November 25, 2004
Group Using ‘Super Size Me’ to Bolster Bill Support
WASHINGTON: The Physicians Committee for Responsible Medicine (PCRM), a non-profit advocacy group, has sent members of Congress free copies of the film Super Size Me to increase support for a nutrition bill.
"It really speaks to the heart of the American obesity epidemic," explained Howard White, the group's senior PR officer. "Even doctors didn't realize how deleterious the effects of fast food are."
PCRM, which promotes preventive medicine and nutrition, is not working with a PR agency.
One group has issued a response to the DVD distribution, saying that the film does not address personal responsibility in obesity.
"Super Size Me is a distortion of epic proportions," said Marshall Manson, vice president of public affairs for the Center for Individual Freedom, in a statement.
"[Director Morgan] Spurlock would like us to believe that his weight gain and poor health was McDonald's fault, when in reality, the only person Spurlock can blame is himself," he continued.
White defended the choice of the film and added that the marketing efforts by fast-food companies - especially toward children - make it harder for consumers to know what the best food choices are.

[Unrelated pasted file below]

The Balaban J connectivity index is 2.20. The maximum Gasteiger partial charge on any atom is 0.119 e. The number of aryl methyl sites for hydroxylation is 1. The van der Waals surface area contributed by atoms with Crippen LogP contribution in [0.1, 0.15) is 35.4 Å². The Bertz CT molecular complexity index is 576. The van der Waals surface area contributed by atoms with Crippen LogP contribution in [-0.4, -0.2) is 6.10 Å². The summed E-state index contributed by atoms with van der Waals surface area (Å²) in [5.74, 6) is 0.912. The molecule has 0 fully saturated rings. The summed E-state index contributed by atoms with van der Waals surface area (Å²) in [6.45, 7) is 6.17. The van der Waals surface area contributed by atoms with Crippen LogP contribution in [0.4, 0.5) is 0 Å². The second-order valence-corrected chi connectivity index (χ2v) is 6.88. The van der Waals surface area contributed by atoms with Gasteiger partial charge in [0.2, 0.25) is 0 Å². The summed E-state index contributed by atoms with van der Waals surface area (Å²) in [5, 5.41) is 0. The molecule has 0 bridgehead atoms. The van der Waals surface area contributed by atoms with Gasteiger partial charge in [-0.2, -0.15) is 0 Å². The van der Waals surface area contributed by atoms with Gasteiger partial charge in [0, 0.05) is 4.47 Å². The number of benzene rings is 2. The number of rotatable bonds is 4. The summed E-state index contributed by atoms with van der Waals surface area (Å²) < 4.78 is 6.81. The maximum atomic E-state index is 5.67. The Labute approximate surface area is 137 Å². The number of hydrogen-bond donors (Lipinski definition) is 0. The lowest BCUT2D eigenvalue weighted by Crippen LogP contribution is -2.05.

"The thing that really swayed us, if you watch the movie and watch how much money is placed in advertising ... it's not a level playing field," he said." You start a habit."
The bill, the Healthy Life-styles Act, would have the US Department of Agriculture replaced as the government body that sets nutrition policy. It calls for the Department of Health and Human Services, as well as the independent Institute of Medicine, to set the country's dietary agenda.
PCRM and the bill's sponsors believe that the USDA cannot objectively set policy because of ties to the food industry.
Two-thirds of the country is overweight or obese.
'Super Size Me'... "a distortion," Manson says
Copyright Haymarket Business Publications Ltd. Nov 8, 2004